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AMSTERDAM, Aug 11 (Reuters) – Royal Imtech, the Dutch engineering services company, filed for protection from its creditors on Tuesday, overwhelmed by accounting fraud in Germany that triggered three years of operating losses and major asset writedowns.
The company’s operating divisions are now owned by lenders ING Group, Rabobank, Commerzbank and ABN Amro , court-appointed administrator Jeroen Princen told reporters.
Princen said he was “confident that in very short order an agreement can be reached with the banks and a buyer.”
Dutch trading company Pon Holdings and private equity firm Parcom Capital said in a statement on Tuesday that they were in talks to acquire Imtech’s international marine operations.
The problems at the German subsidiary, which filed for insolvency last week, ultimately led to the collapse of the group.
A Rotterdam court granted Imtech NV’s request for protection from creditors on Tuesday, but the company’s 22,000 employees and executive board would remain at work for now.
Imtech generated annual sales of about 4 billion euros ($4.4 billion) before accounting fraud emerged at its Polish and German units in 2013.
“The company’s management and employees have tried to leave those problems behind, with the support of shareholders and financiers, and to give the company a future,” CEO Gerard van der Aast, who was appointed after problems came to light two years ago, told reporters.
“That that didn’t succeed is extraordinarily sad.”
Princen said Imtech has outstanding obligations of 1.2 billion euros to its banks. ING, Rabobank, Commerzbank and ABN Amro hold nearly 50 percent of the company’s stock after a share offering flopped last year.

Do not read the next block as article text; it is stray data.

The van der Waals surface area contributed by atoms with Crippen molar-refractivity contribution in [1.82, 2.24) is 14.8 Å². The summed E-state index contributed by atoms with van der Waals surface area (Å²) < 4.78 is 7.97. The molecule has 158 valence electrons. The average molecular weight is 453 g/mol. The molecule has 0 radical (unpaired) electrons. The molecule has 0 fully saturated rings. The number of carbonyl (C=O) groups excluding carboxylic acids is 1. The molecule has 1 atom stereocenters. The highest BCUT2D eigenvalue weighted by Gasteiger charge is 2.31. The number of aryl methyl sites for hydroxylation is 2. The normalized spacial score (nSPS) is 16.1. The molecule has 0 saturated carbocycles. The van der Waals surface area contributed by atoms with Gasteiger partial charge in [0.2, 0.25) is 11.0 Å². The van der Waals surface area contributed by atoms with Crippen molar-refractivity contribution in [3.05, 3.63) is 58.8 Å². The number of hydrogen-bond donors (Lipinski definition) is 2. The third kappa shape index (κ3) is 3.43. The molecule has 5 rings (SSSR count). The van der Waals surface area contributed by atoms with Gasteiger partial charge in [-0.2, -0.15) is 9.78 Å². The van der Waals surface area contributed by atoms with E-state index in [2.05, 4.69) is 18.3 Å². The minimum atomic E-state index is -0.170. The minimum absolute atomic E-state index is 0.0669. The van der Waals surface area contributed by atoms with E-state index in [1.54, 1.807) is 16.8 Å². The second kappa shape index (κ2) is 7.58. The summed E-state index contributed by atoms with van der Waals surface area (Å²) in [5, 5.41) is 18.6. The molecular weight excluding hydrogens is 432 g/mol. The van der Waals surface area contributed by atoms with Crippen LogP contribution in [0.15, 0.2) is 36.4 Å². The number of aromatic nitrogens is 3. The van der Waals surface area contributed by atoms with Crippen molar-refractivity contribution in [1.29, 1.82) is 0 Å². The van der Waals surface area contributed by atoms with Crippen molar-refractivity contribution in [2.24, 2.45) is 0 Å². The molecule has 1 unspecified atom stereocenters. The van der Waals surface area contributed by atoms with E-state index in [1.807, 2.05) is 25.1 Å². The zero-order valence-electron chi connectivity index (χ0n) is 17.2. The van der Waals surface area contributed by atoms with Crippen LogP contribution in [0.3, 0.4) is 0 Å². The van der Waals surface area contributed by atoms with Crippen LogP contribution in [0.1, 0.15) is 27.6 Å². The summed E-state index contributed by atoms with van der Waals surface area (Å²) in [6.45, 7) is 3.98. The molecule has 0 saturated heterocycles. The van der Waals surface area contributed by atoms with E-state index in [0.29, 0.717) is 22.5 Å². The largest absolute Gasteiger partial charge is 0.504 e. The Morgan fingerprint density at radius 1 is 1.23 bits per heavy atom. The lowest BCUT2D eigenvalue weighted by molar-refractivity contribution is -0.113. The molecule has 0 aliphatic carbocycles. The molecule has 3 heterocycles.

Imtech’s shares have lost almost all of their value, falling from more that 200 euros to less than a euro.
In July, Imtech had said it was close to agreeing 75 million euros in new credit from its banks, but this week said those talks had collapsed.
Imtech Deutschland’s reputation has been further damaged by its involvement in an anti-cartel investigation for allegedly conspiring to overcharge energy company RWE for the building of a power plant.
Unable to find further financing, the German unit — which is a contractor at Berlin’s new airport — filed for insolvency on Thursday.
Imtech is the latest in a series of Dutch companies to run into trouble. Builder Ballast Nedam agreed last month to be bought for 30 million euros ($33 million) after project overruns pushed it to the brink of bankruptcy.
SBM Offshore, which leases floating oil and gas platforms, settled a bribery case with Dutch prosecutors last year for a record $240 million and is still under investigation in Brazil. (Editing by David Goodman and Keith Weir)
(c) Copyright Thomson Reuters 2015.
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